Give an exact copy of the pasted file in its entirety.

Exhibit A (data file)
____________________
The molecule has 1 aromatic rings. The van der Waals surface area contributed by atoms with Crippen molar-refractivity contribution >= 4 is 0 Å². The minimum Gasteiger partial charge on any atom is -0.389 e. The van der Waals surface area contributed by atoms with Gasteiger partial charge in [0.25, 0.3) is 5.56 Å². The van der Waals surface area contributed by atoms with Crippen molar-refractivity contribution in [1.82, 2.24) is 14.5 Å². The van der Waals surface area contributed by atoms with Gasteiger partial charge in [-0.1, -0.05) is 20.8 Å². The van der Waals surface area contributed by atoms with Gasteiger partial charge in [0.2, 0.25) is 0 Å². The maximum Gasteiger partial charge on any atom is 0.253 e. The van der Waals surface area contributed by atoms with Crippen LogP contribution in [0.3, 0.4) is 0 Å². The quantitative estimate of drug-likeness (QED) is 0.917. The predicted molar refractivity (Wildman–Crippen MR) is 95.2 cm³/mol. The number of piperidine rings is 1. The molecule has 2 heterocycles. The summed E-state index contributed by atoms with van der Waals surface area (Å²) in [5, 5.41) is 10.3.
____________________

The molecule has 1 aromatic rings. The van der Waals surface area contributed by atoms with Crippen molar-refractivity contribution >= 4 is 0 Å². The minimum Gasteiger partial charge on any atom is -0.389 e. The van der Waals surface area contributed by atoms with Gasteiger partial charge in [0.25, 0.3) is 5.56 Å². The van der Waals surface area contributed by atoms with Crippen molar-refractivity contribution in [1.82, 2.24) is 14.5 Å². The van der Waals surface area contributed by atoms with Gasteiger partial charge in [-0.1, -0.05) is 20.8 Å². The van der Waals surface area contributed by atoms with Gasteiger partial charge in [0.2, 0.25) is 0 Å². The maximum Gasteiger partial charge on any atom is 0.253 e. The van der Waals surface area contributed by atoms with Crippen LogP contribution in [0.3, 0.4) is 0 Å². The quantitative estimate of drug-likeness (QED) is 0.917. The predicted molar refractivity (Wildman–Crippen MR) is 95.2 cm³/mol. The number of piperidine rings is 1. The molecule has 2 heterocycles. The summed E-state index contributed by atoms with van der Waals surface area (Å²) in [5, 5.41) is 10.3.